Oil, also know as petroleum (which means rock oil or oil from the earth), was formed from the remains of animals and plants that lived millions of years ago in a marine environment before the dinosaurs. Over eons, the remains of these animals and plants were covered by layers of sand and silt. Heat and pressure from these layers turned the remains into what we know today as crude oil.
Crude oil is a yellow-to-black liquid that is usually found in underground areas called reservoirs. Scientists and engineers search for these hidden reservoirs by studying rock samples from the earth and conducting seismic activities and other geoscientific analysis.
Crude oil is produced in 31 states across the country and in U.S. coastal waters. However, in 2009 more than 50% of U.S. crude oil production came from five states:
- Texas (21%)
- Alaska (12%)
- California (11%)
- North Dakota (4%)
- Louisiana (3.5%)
Fuels Made From Crude Oil
After crude oil is removed from the ground, it is sent to a refinery by pipeline, truck or ship. At a refinery, different parts of crude oil are separated into useable petroleum products. Crude oil is measured in barrels (bbls).
A 42 U.S. gallon barrel of crude oil provides slightly more than 44 gallons of petroleum products. This gain from processing is similar to what happens to popcorn, which grows in size and volume after when it is popped. The gain from crude oil processing is more than 6%.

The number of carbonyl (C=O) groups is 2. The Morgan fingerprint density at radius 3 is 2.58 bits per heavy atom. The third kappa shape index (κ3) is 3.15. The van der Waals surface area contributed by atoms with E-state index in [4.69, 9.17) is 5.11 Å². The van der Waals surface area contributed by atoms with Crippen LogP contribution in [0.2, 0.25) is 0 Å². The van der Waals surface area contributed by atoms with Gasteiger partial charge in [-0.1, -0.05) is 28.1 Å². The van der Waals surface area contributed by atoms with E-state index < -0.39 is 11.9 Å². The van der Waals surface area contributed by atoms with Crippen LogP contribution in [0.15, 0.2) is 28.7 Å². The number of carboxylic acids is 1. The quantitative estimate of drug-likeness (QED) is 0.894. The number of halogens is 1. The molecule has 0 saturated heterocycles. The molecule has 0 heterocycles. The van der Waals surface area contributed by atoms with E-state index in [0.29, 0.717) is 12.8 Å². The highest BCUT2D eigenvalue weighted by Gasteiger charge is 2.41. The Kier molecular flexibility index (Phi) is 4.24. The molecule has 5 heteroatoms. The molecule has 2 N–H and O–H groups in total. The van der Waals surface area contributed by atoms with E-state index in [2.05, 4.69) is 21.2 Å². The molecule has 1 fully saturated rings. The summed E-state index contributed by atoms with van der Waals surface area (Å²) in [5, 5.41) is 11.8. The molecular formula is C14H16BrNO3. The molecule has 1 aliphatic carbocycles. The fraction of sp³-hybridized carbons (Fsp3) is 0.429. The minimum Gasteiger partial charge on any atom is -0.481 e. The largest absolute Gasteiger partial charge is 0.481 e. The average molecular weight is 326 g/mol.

One barrel of crude oil, when refined, produces approximately 19 gallons of finished gasoline and 10 gallons of diesel, as well as other petroleum products. Most petroleum products are used to produce energy.
Other products made from petroleum include:
- CDs and DVDs
- Dishwashing liquids
- Heart valves
Smaller Environmental Footprint
New technologies have greatly reduced the number and size of areas disturbed by drilling and production activities. Satellites, global positioning systems, remote sensing devices, and 3-D and 4-D seismic technologies make it possible to discover oil reserves while drilling fewer wells. The use of horizontal and directional drilling also makes it possible for a single well to produce oil from a much bigger area. Today's production footprints are much smaller than those 30 years ago, thanks in large part to the development of movable drilling rigs and smaller slimhole drilling rigs.